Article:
The North Carolina General Assembly recently passed a new state budget that contains a seemingly innocuous provision that would functionally exempt lawmakers from public records law.

The provision – seen in Section 27.9.(a), Page 531 of the budget – covers official business records on any platform, not just state email. In part, it reads:

“the custodian of any General Assembly record shall determine, in the custodian’s discretion, whether a record is a public record and whether to turn over to the Department of Natural and Cultural Resources, or retain, destroy, sell, loan, or otherwise dispose of, such records.”

It’s important to note that “custodian” in this context means the lawmaker. Essentially, each legislator has the ability, with this provision, to determine whether their work-related communications are public or not.

What happened to public records being “property of the people”?

Following the news of this provision, Carolina Journal’s editor-in-chief, Donna King, published a op-ed breaking down the specific provision language while also highlighting the impact it will have on public transparency in the future, stating:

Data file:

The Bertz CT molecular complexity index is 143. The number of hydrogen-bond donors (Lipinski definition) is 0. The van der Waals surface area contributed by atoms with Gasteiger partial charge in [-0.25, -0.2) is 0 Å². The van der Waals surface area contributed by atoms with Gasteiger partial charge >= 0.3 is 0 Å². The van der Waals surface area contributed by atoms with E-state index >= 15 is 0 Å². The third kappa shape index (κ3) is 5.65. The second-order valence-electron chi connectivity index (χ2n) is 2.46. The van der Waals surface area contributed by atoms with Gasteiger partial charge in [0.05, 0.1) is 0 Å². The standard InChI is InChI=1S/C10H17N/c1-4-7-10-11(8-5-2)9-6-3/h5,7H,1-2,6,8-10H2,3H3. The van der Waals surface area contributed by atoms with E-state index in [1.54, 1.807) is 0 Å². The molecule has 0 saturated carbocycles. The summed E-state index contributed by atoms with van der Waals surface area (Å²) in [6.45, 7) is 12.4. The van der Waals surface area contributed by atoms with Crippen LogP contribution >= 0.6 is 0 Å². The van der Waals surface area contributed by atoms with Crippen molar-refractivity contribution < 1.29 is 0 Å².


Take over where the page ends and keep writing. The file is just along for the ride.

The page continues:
“North Carolina’s public records laws already allow lawmakers to claim their records are exempt, but now the records could be destroyed, denying citizens the right to public scrutiny of their government. … The budget amendment applies to state lawmakers, but public records are critical to governmental transparency at all levels.”

In a brief last week, Locke’s Dr. Andy Jackson proposed revisions to the provision’s language to “fix” what he calls “an unwelcome addition to the budget.”

He also provided a specific example of how access to public records has helped his work here at Locke:

“Access to public records has aided my work at the John Locke Foundation … My research on 1,700 ‘ghost voters’ (people who cast ballots despite being removed from voter rolls) who voted in the 2020 election was greatly enhanced by the information I obtained through two public records requests to the North Carolina State Board of Elections. … Those kinds of investigations become more difficult, if not impossible, if government officials can deny access to records.”

You can read the specifics of Dr. Jackson’s proposed language revisions to the provision here.

While this provision is now considered law, the opportunity to make technical corrections to amend the language remains an option. We at Locke hope legislators not only consider that option but act on it. Legislators are public servants elected by “we the people” to serve their community.

Hiding public documents from the taxpayers to whom they’re accountable and, in some cases, even destroying these records incentivizes lawmakers not to prioritize government transparency at a most basic level.

North Carolinians need and deserve more transparency, not less.